According to the Oxford Advanced Learner dictionary, `supernatural' refers to things that cannot be explained by natural or physical laws. The presence of supernatural forces in "Macbeth," provides for much of the play's dramatic tension and the mounting suspense. In this paper we shall look at some of supernatural elements in the play.
We'll first talk about the witches. Thunder occurs every time when the witches show up. In Act I sence i, it indicates the theme of discorder. When the witches enter, there is stormy weather. The storm attends the three witches when they are gather to express their exploits. They cast a spell that they are going to meet Macbeth. "There to meet with Macbeth." Also, thunder occurs at Act I scene iii, Act III scene iv and Act IV secne i.
In Act I secne iii, the appearance of the witches is supernatural. " You should be woman. And yet your beards forbid me to interpret that you are so." Witches shows us what their unnatural looks are like. They amaze Banquo when he first sees them. He wonders about their appearance. Banquo's description of the witches is important in seeing how unnatural they are. Their facial hair questions the definition of Gender who look like should be human. But in them the human form is unnaturally distorted. The witches are not existing in nature and we cannot explain them according to natural laws in our world.
Also in Act I secne iii, The main plot line of the play is established when the three witches make their first appearance with Macbeth and Banquo. They are objective that both Macbeth and Banquo can see the witches and even talk with them. It reveals that the witches are real instead of being a product of the imagination of Macbeth.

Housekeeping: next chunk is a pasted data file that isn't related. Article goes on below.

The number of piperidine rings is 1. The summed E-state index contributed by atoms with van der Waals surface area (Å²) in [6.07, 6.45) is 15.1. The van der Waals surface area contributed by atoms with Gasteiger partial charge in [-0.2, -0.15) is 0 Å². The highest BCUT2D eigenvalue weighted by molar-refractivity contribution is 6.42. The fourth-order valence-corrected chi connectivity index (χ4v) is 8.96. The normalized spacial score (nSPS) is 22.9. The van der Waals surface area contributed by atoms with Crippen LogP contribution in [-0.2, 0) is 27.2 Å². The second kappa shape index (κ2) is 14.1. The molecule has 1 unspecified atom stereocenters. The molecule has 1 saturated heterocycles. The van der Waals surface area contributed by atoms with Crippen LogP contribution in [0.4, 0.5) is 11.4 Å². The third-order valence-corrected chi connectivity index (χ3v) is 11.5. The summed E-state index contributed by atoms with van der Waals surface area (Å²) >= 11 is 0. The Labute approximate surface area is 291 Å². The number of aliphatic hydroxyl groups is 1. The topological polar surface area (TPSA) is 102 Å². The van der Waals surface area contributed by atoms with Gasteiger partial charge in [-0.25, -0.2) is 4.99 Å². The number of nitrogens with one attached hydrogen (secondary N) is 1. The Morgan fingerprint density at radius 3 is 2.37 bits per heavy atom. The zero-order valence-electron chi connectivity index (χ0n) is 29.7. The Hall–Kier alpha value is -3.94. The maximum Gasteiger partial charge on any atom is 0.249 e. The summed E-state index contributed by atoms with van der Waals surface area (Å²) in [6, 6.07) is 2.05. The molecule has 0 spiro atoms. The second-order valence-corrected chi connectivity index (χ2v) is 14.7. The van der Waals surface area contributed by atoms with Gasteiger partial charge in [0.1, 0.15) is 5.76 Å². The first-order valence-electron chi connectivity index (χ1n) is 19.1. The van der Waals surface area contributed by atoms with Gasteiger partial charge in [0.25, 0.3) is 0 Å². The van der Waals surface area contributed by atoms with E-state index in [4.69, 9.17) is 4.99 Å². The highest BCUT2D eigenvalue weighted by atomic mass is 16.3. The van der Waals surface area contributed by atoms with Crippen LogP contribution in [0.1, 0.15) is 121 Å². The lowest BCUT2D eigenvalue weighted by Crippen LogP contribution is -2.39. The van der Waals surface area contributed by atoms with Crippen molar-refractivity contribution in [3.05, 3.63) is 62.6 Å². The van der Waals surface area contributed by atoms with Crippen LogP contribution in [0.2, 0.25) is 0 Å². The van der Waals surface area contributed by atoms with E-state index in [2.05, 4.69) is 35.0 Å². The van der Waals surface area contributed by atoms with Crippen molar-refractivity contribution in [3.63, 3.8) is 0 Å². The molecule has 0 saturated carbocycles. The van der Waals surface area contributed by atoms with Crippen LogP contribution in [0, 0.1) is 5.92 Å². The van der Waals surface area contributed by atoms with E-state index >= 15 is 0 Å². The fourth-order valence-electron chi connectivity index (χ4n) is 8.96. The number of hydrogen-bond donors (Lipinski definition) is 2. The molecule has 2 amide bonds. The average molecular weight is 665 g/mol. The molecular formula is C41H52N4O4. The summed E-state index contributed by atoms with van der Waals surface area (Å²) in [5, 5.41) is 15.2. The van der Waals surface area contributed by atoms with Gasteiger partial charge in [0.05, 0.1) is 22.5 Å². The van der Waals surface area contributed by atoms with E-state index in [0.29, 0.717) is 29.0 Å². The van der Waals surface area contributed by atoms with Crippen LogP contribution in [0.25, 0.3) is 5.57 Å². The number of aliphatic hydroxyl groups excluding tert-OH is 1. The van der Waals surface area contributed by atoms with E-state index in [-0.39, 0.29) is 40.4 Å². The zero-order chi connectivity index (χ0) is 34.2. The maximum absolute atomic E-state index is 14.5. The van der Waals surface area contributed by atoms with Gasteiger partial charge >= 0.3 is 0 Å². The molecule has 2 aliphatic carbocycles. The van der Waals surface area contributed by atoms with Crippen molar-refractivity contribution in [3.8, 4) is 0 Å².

The witches have supernatural power is not difficult to find in Macbeth. The use of the supernatural occurs at the beginning of the play, with three witches predicting the fate of Macbeth. In Act I scene i, nature is out of order. "Fair is foul and foul is fair." According to the witches, it means good is bad and bad is good. It indicates that the witches are violating God's natural order because it is against our normal understanding of the words. The witches are evil in stead of being friends of humans.
This gives the audience a clue to what the future holds for Macbeth. "When the battle's lost and won" (also in Act I scene i) was said by the second witch. It says that every battle is lost by one side and won by another. Macbeth's fate is that he will win the battle. However, he will lose his time of victory for the battle of his soul.
Another example is strong enough to indicate that the witches have supernatural power. In Act I scene iii, when the first witch mentions she is refused by the sailor's wife, she is so angry that she wants to take revenge.
"I myself have all the other (winds),
And the very ports they blow,
All the quarters that they know
I'm the shipman's card.
I will drain him dry as hay: